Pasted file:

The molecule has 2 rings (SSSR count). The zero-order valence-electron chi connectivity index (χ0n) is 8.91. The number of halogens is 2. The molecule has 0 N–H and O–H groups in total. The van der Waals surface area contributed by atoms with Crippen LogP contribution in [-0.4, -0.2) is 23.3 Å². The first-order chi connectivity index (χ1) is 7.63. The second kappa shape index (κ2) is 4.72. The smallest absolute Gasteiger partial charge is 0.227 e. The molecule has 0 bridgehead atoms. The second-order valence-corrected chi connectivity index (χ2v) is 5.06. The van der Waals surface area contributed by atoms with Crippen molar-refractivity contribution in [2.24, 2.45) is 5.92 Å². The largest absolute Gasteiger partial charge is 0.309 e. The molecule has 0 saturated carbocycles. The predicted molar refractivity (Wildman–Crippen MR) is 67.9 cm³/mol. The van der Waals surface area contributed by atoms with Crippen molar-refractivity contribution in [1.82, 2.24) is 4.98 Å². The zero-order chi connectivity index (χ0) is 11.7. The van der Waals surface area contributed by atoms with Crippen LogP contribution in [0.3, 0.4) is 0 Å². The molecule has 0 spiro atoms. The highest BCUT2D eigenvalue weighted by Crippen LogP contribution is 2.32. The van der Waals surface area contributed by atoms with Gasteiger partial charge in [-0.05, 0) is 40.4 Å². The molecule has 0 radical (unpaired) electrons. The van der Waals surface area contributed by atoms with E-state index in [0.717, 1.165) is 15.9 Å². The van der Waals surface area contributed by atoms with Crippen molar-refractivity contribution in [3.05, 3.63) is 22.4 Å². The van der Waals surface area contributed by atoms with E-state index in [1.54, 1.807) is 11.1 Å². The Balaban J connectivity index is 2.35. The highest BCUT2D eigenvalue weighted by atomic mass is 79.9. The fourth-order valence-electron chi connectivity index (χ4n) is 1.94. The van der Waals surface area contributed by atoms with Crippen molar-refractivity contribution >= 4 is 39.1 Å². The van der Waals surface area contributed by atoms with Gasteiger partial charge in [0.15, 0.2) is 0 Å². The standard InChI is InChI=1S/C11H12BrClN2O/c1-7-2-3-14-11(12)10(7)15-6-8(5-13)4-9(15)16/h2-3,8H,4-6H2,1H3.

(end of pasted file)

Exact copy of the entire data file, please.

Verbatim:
The molecule has 2 rings (SSSR count). The zero-order valence-electron chi connectivity index (χ0n) is 8.91. The number of halogens is 2. The molecule has 0 N–H and O–H groups in total. The van der Waals surface area contributed by atoms with Crippen LogP contribution in [-0.4, -0.2) is 23.3 Å². The first-order chi connectivity index (χ1) is 7.63. The second kappa shape index (κ2) is 4.72. The smallest absolute Gasteiger partial charge is 0.227 e. The molecule has 0 bridgehead atoms. The second-order valence-corrected chi connectivity index (χ2v) is 5.06. The van der Waals surface area contributed by atoms with Crippen molar-refractivity contribution in [2.24, 2.45) is 5.92 Å². The largest absolute Gasteiger partial charge is 0.309 e. The molecule has 0 saturated carbocycles. The predicted molar refractivity (Wildman–Crippen MR) is 67.9 cm³/mol. The van der Waals surface area contributed by atoms with Crippen molar-refractivity contribution in [1.82, 2.24) is 4.98 Å². The zero-order chi connectivity index (χ0) is 11.7. The van der Waals surface area contributed by atoms with Crippen LogP contribution in [0.3, 0.4) is 0 Å². The molecule has 0 spiro atoms. The highest BCUT2D eigenvalue weighted by Crippen LogP contribution is 2.32. The van der Waals surface area contributed by atoms with Gasteiger partial charge in [-0.05, 0) is 40.4 Å². The molecule has 0 radical (unpaired) electrons. The van der Waals surface area contributed by atoms with E-state index in [0.717, 1.165) is 15.9 Å². The van der Waals surface area contributed by atoms with Crippen molar-refractivity contribution in [3.05, 3.63) is 22.4 Å². The van der Waals surface area contributed by atoms with E-state index in [1.54, 1.807) is 11.1 Å². The Balaban J connectivity index is 2.35. The highest BCUT2D eigenvalue weighted by atomic mass is 79.9. The fourth-order valence-electron chi connectivity index (χ4n) is 1.94. The van der Waals surface area contributed by atoms with Crippen molar-refractivity contribution >= 4 is 39.1 Å². The van der Waals surface area contributed by atoms with Gasteiger partial charge in [0.15, 0.2) is 0 Å². The standard InChI is InChI=1S/C11H12BrClN2O/c1-7-2-3-14-11(12)10(7)15-6-8(5-13)4-9(15)16/h2-3,8H,4-6H2,1H3.